Type 2 diabetes: Eating more of this type of bean may help to lower your blood sugar
Type 2 diabetes can be controlled by making lifestyle changes, including improving your diet. As well as cutting down on sugar and other unhealthy foods, adding more of other foods into your diet may also help to manage blood sugar levels. According to dietitian Juliette Kellow, one type of food that is beneficial to people with diabetes is pulses. Pulses are the dried seeds of legume plants, such as beans, chickpeas, lentils and dried peas, and kidney beans could be of particular significance.
Kidney beans are the star of the pulse world for their high fibre content, which is important for weight management and those with type 2 diabetes, plus they’re rich in antioxidants
“Kidney beans are the star of the pulse world for their high fibre content, which is important for weight management and those with type 2 diabetes, plus they’re rich in antioxidants,” said Kellow.
Although kidney beans are a standout performer, all types of pulses have benefits which may help to improve blood sugar levels, notes the dietitian.
In one study, it was found regularly consuming large portions of pulses improved blood sugar control, making them ideal for people with type 2 diabetes.
The study involved participants eating 200g, or 7oz, portions of pulses five times a week.
Another large study found women who ate the highest, compared with the lowest, amounts of pulses reduced their risk of developing type 2 diabetes by nearly a quarter.
Other types of beans which fall into the pulses family include haricot beans, black-eyed beans and black beans.
Kellow advises all people to include pulses in their diets, whether they have diabetes or not.
Studies show a daily serving of 80g, or 3oz, of pulses offer the best health benefits, and the dietitian recommends choosing a variety of pulses to ensure a range of nutrients.
All beans are nutrient rich, but canned varieties are a little less so than dried versions. If using canned pulses, choose those in water without added sugar or salt.
“Good intakes of pulses are linked to a host of health benefits, reducing the risk of many age-related problems, including heart disease and type 2 diabetes,” said Kellow.
Diabetes type 2: Foods to lower blood sugar
Diabetes type 2: Foods to lower blood sugar.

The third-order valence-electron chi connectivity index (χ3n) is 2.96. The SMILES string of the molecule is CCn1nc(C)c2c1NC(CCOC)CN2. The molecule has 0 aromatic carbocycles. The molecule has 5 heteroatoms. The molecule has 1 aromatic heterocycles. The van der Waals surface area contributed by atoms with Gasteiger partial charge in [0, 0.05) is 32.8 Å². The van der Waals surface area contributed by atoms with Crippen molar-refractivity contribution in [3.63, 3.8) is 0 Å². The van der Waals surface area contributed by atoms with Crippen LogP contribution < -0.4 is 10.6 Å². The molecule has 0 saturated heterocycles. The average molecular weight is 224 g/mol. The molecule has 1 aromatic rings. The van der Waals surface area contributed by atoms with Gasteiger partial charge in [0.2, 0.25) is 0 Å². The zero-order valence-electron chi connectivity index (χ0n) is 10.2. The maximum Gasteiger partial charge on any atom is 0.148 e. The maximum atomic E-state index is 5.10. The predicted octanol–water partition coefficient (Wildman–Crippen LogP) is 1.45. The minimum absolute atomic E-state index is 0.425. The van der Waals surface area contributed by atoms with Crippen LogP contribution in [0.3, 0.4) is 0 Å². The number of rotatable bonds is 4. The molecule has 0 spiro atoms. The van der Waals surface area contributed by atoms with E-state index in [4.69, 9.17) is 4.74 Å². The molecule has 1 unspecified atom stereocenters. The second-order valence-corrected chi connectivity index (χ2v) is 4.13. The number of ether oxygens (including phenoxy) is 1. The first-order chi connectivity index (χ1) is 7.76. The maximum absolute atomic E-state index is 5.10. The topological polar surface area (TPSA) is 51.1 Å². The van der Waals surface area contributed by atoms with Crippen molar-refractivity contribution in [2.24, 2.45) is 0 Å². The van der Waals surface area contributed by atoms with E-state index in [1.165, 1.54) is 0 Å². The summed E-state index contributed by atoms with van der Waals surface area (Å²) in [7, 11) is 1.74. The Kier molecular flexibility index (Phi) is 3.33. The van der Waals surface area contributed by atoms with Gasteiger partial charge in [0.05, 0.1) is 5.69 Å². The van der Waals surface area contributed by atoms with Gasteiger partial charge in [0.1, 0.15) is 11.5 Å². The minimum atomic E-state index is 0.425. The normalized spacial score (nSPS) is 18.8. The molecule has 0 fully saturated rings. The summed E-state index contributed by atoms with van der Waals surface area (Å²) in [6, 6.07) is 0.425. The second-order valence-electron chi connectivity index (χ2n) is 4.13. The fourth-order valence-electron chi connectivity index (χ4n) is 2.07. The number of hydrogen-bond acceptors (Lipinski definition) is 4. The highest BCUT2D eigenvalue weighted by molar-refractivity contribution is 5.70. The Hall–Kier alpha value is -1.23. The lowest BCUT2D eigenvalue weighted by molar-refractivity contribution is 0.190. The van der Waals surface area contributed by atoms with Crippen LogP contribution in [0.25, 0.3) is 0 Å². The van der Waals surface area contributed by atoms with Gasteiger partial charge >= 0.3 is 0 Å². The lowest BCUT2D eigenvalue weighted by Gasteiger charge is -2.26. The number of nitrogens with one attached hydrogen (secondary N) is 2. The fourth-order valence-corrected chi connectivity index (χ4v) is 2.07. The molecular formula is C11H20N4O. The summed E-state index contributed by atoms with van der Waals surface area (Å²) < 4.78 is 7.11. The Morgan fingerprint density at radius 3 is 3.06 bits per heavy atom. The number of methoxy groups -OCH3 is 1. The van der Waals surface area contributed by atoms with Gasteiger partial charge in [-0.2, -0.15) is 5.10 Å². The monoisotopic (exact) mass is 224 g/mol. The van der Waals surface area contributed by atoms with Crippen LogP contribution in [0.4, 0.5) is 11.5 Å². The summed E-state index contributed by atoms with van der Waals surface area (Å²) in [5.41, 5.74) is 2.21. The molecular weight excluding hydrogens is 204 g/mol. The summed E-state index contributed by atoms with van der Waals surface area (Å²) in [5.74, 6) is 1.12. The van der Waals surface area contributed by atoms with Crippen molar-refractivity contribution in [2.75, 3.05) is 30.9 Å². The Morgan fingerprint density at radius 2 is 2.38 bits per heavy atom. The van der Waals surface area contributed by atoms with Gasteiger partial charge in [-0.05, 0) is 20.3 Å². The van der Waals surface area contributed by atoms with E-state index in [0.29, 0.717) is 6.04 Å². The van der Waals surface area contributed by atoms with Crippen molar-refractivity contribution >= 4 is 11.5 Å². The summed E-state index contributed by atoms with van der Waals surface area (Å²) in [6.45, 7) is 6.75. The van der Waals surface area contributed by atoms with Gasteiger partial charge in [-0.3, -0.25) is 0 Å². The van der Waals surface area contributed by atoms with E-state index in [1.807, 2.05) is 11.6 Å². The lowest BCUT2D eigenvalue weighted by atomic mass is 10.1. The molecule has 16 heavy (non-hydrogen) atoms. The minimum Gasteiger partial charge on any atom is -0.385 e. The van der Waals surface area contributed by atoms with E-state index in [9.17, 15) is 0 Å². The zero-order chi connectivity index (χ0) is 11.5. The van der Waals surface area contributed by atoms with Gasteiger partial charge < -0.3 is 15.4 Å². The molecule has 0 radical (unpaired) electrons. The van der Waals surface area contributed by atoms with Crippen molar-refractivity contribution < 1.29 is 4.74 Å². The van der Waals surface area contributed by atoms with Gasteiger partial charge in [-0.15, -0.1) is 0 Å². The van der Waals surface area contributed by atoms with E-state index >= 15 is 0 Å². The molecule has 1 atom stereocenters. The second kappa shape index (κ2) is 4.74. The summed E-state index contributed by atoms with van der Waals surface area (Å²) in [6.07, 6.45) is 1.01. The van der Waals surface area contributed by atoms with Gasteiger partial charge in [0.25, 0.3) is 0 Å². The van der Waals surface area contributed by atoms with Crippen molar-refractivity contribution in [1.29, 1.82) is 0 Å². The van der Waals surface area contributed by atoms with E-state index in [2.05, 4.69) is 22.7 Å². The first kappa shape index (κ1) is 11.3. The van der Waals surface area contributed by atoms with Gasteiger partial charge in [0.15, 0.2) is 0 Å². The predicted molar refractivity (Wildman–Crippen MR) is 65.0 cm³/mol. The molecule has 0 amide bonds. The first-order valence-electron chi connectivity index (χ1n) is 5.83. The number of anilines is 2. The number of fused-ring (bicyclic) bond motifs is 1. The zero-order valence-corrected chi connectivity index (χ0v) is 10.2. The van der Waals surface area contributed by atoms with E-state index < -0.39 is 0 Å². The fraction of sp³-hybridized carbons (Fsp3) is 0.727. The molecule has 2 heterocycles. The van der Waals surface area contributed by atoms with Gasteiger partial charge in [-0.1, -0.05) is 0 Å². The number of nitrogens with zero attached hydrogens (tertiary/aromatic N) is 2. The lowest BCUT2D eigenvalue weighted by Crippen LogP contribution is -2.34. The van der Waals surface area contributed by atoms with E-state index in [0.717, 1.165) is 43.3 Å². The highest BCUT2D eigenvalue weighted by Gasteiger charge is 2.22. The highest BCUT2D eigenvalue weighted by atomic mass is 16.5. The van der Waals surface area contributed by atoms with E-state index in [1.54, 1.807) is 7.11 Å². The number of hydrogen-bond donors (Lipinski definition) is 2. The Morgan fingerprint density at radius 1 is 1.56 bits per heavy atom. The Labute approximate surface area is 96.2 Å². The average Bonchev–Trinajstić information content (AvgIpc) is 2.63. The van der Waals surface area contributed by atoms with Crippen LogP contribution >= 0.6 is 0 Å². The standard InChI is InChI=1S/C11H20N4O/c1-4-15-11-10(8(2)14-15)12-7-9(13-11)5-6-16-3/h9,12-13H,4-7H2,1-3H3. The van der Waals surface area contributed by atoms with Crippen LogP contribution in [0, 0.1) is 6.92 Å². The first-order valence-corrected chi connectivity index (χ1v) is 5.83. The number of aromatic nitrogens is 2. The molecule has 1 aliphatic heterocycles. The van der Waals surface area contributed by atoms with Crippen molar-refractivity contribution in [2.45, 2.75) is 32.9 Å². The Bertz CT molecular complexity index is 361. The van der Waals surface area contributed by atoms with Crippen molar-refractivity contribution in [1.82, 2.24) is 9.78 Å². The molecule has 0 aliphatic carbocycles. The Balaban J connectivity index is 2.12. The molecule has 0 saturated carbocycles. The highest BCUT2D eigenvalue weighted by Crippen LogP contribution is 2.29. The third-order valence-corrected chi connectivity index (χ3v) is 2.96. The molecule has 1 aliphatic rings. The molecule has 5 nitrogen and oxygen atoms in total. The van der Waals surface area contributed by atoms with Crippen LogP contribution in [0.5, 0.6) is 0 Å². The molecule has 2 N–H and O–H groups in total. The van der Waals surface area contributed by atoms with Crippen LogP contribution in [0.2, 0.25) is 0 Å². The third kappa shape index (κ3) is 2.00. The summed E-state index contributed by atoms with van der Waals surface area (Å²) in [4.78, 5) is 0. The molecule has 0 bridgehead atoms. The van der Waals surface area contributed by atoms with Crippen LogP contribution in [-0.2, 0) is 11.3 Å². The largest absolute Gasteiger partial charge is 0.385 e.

Diabetes type 2: Foods to lower blood sugar
“They’re also a great weight-loss food, and an excellent source of nutrients for all.”
Type 2 diabetes happens in people whose bodies don’t produce enough insulin, or the insulin produced is rejected by the body’s cells.
Insulin is needed to control the level of sugar in the blood and transfer it to the cells to be turned into energy.
If insulin is unable to do this, too much sugar will remain in the blood, which can lead to serious health complications with the heart, kidneys, nerves, eyes and feet.
As well as improving your diet, type 2 diabetes can be managed by exercising regularly, not smoking and limiting alcohol intake.
Weight management is important for people with type 2 diabetes as people who are overweight are more likely to develop the condition and also more likely to suffer from the associated complications.
Diabetes: Four common symptoms
Diabetes is a lifelong condition that causes a person’s blood sugar level to become too high.
There are two main types – type 1, when the body’s immune system attacks and destroys the insulin producing cells, and type 2, when the body does not produce enough insulin, or the body’s cells don’t react to insulin.
Type 2 is more common that type 1, with 90 per cent of all diabetics in the UK having type 2.
Going to the toilet a lot more than usual, especially at night, is a common sign of diabetes.
Urinating frequently is also a sign of other medical issues, such as prostate problems, so be sure to visit your GP to have diabetes confirmed.
Excessive thirst, otherwise known as polydipsia, is a classic sign of diabetes. It is linked to frequent urination.
As excess glucose builds up in the blood, the kidneys are forced to work extra hard to filter and absorb the excess sugar, and if they can’t keep up, the excess sugar is excreted in to urine, taking along fluids from body tissue.
This triggers more urination, which may leave diabetics dehydrated.
High levels of blood sugar can cause the lens inside the eye to swell, which can result in blurred eyesight.
Very low blood sugar levels can also cause blurred vision.
If you aren’t trying to lose weight, and you notice a loss of muscle bulk or the numbers on the scales drop, this could be a sign of diabetes.
This happens because insufficient insulin prevents the body from getting glucose from the blood to the cells to use as energy.
The body will then start burning fat and muscle for energy, causing weight loss.
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